In an alternate universe, would Harry Kane currently be leading Arsenal's charge up the Premier League table? Would Alfredo Di Stefano have inspired Barcelona to win five consecutive European Cups in the 1950s? Had history panned out slightly differently, maybe. Looking at those two examples and several others, here's six individuals who became legends at one club but could so easily have been legends somewhere else instead... Legendary manager Alex Ferguson took a hands on approach in signing...
"I didn't know, I read it in the papers. I found it quite funny, you know, and you are always a bit angry as well because I asked: "Why did he go?'," were Arsene Wenger's words when the subject of Tottenham star Harry Kane's beginnings at Arsenal was a topic of debate in 2015.
Although Kane maintains he has always been a Spurs fan, as an 11-year-old he spent a season with Arsenal's academy between 2001 and 2002. He was quickly released, eventually going on to join Tottenham in 2004, around the same time a picture of him wearing an Arsenal shirt to attend the 'Invincibles' victory parade was taken.
Either way, he's Spurs through and through now, but just imagine if it was fans at the Emirates Stadium singing 'he's one of our own' rather than White Hart Lane.
There is a famous picture of a young Steven Gerrard wearing an Everton kit from 1987, posing with the Toffees' First Division trophy. The Liverpool legend actually had a number of different kits as a youngster, including Manchester United and Norwich, as different family members pulled his allegiance in different directions.
But while Gerrard joined Liverpool as his first professional club shortly after that 'Everton moment', long-time Reds colleague and Anfield legend Jamie Carragher actually did spend some time as an Everton junior before switching colours.
Carragher grew up an Everton fan and would often turn up for Liverpool training sessions in a Toffees kit. He even briefly joined the youth setup at Goodison Park instead, only pledging himself to Liverpool permanently after it was decided his career would benefit more from the superior coaching on offer at the time.
Although the subject is much debated and filled with conspiracy theories involving infamous military dictator General Franco, it was Barcelona and not Real Madrid that appeared set to land a coveted South American striker by the name of Alfredo Di Stefano in the early 1950s.
The Catalans paid the sum of 4.5m pesetas to River Plate, whom they believed own the player's registration, and even brought him over to Europe in 1953 where it is thought that Di Stefano played at least one pre-season game for the club.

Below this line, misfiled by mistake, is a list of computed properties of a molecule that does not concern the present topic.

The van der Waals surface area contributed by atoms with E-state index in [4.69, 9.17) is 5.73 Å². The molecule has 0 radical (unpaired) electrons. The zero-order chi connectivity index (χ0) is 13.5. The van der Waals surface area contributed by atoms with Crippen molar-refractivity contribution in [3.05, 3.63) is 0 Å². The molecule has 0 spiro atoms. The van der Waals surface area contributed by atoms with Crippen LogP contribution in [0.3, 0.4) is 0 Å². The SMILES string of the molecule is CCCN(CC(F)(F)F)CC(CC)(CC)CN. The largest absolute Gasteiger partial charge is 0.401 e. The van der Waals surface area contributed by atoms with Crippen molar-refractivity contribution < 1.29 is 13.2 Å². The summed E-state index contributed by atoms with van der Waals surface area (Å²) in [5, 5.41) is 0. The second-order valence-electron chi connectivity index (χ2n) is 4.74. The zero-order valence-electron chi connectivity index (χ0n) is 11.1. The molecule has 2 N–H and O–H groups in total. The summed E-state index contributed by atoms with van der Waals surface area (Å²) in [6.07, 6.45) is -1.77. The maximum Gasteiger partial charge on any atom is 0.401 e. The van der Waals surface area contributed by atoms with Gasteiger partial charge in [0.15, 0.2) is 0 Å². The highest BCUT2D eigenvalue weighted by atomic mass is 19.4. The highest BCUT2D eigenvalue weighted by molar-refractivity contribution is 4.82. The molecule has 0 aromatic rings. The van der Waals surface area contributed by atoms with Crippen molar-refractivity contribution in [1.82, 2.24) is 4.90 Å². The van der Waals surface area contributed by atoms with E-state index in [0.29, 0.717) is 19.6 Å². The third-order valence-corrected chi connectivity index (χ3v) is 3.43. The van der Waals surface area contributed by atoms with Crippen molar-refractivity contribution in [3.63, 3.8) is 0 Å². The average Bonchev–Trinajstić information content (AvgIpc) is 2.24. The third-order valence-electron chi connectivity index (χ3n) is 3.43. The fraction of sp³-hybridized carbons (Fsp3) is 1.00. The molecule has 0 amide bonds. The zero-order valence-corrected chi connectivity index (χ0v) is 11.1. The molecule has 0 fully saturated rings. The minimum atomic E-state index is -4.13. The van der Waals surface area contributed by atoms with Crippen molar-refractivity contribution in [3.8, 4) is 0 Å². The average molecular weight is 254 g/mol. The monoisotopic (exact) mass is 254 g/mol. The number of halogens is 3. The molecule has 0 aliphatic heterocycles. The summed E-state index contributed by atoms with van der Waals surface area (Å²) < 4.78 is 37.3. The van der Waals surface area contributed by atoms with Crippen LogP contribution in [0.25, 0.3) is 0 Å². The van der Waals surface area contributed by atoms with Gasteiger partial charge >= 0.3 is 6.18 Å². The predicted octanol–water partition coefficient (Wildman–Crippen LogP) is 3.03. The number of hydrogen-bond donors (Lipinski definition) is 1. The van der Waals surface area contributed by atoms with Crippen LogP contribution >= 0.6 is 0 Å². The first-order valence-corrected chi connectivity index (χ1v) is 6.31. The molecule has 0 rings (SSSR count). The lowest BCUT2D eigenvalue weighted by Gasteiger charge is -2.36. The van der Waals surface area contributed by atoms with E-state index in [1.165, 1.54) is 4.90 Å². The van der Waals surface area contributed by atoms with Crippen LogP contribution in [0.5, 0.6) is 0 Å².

The move was ratified by FIFA but rejected by the Spanish federation because of a messy ownership situation that had actually seen the player turn out for Colombian outfit Millonarios for four years. When Real came on the scene, Barça eventually backed down, some believe as a result of shady interference from anti-Catalan Franco, and the rest is history.
No Real Madrid player has ever played more games for the club than Raul's record tally of 741, while only Cristiano Ronaldo has scored more goals than the home-grown hero's haul of 323. And yet, had things turned out differently, it could easily have been across the Spanish capital at Atletico Madrid where the Bernabeu icon emerged instead.
Raul didn't actually arrive at Real until the age of 15 in 1992. He'd been picked up by Atletico two years earlier and joined the junior ranks there, only for the club's colourful and occasionally criminal president Jesus Gil to shut down the youth division because there was 'no point' in having it and no money available to run it.
With no one to play for, Raul joined
Los Blancos and had made made his debut by 1994.
North London-born David Beckham grew up with a heavy Tottenham Hotspur influence in his life from his grandfather, even starting his blossoming football career with Spurs where he was briefly a team-mate of future England colleague Sol Campbell.
But Beckham, who gained national attention as a boy from his attendance at one of Sir Bobby Charlton's soccer schools, was a die-hard Manchester United fan like his father. He would apparently report to Tottenham training wearing his United kit and eventually made the switch north to Manchester at the age of 14.
Beckham was famously part of United's 'Class of '92', winning the FA Youth Cup alongside Gary Neville, Ryan Giggs and Nicky Butt - Paul Scholes didn't play either leg of the final - and later went on to win multiple Premier League trophies as well as become England captain.
Legendary manager Alex Ferguson took a hands on approach in signing the best young talent for Manchester United's junior ranks, personally getting to know the likes of Ryan Giggs and David Beckham to get them to sign schoolboy forms with the club over any other.
He tried the same tactic with a 14-year-old John Terry back in the mid 1990s, too, inviting the youngster and his family to Old Trafford to give him the full treatment.
"I was Man United growing up. You know what it's like when you're a boy, you want to support the team that's winning everything. And my dad and granddad were Man United fans," Terry said in a 2006 interview with
"I met Alex Ferguson - great to meet. During the school holidays I would go up to Manchester and train with their boys for two weeks, play a few games and come home. I think it was hard for my dad to take that I was going to sign for Chelsea, but I had to sit him down and tell him it was definitely the right decision."